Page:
Max Factor: The Man Who Changed the Faces of the World
Fred E. Basten
Soon women everywhere wanted to look like their favorite glamorous stars, and Factor was there to help, bringing his innovative cosmetics to the general public. He revolutionized the world of beauty by producing many firsts: false eyelashes, lip gloss, foundation, eye shadow, the eyebrow pencil, concealer, wand-applicator mascara, and water-resistant makeup. A true innovator, he also introduced the concept of color harmony and the celebrity-endorsed cosmetics advertising that forms the glamorous backbone of the modern industry.
Max Factor was the father of modern makeup. This is his extraordinary story.
earliest of minstrel shows: burnt cork. The coming of sound also forced changes in lighting and film stock. Because the microphones used for the new movies picked up the noisy sputter of the carbon arc lights — the standard film lighting used for illuminating movie sets and faces for fifteen years — they were substituted with noiseless tungsten lamps, the giant counterparts of the electric light bulb. The new lamps were quiet, but they were much hotter, and banks of them were necessary. They
new directions. “I was very thankful,” noted Frank, “that by the time my father was able to walk again, using a cane, and once more able to come to our studio every day, my experiments with the new make-up for Technicolor were practically finished, and I was jubilantly happy to show him the results.” Frank had tested and retested the new make-up, but found it to be too dense. Max tested the make-up, too, and came to the same conclusion. Together, they improved the original formula until the
the room and did not return until she was gone. Filming on Vogues began. Soon after, Pan-Cake make-up was hailed as a sensation and miracle worker. The daily rushes were proof of that, and so were the models, who were grabbing the make-up off the shelves at the studio ($2,000 worth in one week) to take home for their personal use. “It took about four times as much of the make-up necessary to finish this trial motion picture production,” Frank noted, “purely because the models kept embezzling so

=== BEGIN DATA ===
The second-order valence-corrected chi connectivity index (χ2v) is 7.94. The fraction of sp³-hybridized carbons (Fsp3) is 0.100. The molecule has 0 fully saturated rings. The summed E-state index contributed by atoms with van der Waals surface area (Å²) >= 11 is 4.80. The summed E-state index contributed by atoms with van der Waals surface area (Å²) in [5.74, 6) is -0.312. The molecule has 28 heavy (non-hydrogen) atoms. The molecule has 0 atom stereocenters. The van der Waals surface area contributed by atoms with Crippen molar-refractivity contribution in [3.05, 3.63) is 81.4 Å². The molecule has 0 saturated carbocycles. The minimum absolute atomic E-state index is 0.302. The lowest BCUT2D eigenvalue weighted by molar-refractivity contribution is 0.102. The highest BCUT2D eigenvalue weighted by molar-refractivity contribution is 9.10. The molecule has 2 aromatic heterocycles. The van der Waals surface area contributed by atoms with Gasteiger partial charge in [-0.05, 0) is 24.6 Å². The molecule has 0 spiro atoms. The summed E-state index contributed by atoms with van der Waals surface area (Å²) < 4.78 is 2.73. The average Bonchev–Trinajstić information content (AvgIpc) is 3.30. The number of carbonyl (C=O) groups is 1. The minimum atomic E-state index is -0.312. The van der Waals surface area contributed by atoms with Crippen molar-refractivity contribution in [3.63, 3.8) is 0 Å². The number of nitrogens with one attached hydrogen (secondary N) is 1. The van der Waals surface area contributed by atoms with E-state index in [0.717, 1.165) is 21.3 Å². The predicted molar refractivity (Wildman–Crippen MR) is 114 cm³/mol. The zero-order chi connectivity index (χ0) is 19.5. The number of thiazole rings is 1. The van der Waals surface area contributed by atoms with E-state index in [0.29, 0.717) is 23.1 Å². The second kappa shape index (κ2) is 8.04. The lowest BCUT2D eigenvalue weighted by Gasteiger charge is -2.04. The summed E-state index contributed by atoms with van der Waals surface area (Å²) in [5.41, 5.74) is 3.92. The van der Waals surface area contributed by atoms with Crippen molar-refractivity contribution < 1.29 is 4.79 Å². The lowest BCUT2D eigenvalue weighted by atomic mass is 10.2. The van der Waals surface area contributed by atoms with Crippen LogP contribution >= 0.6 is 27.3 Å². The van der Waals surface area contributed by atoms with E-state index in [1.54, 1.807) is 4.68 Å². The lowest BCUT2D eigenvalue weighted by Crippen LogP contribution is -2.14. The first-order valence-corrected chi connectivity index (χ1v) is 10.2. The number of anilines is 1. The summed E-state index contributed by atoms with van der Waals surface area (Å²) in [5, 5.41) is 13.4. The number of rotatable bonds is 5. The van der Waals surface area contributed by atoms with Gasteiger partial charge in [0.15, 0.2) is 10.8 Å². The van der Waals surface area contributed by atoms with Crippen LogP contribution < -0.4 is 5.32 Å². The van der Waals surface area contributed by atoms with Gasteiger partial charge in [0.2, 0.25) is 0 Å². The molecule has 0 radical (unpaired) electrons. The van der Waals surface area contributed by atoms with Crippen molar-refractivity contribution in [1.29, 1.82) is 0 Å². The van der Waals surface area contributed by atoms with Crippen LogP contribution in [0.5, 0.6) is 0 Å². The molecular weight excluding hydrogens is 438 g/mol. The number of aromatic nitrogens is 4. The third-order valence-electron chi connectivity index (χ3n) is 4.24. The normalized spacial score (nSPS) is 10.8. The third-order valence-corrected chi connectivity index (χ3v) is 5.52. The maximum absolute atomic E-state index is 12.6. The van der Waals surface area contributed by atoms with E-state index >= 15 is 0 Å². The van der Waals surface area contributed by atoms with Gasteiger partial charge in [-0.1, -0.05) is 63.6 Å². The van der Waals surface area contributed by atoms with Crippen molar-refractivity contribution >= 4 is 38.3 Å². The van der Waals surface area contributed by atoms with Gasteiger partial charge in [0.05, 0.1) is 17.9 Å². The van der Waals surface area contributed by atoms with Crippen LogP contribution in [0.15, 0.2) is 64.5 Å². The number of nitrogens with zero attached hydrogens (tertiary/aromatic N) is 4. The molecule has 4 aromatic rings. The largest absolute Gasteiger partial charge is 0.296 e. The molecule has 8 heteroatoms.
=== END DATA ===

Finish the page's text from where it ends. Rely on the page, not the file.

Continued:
Max Factor, while “Hooray for Hollywood” played in the background. In May 1992 talk of the end swirled once again. Rumor had it that Procter & Gamble would close the Max Factor building in thirty days and donate all the memorabilia to a Hollywood museum that had yet to be built and was far from financed. There was an outcry from Hollywood activists, preservationists, and tour bus companies. In the short time it had been open, the museum had become a Hollywood institution, attracting an estimated
Whirling Dervishes, and belly dancers from the mysterious Middle East. The expression “coming down the pike” originated at the fair, as visitors never knew what they'd see next: an elephant water slide; a towering bear sculpture made entirely of prunes; a statue in butter of President Theodore Roosevelt, who attended the fair; or a darkened room that offered the inquisitive a first look, lasting only a few minutes, of a new entertainment — pictures that moved, shown on a makeshift screen.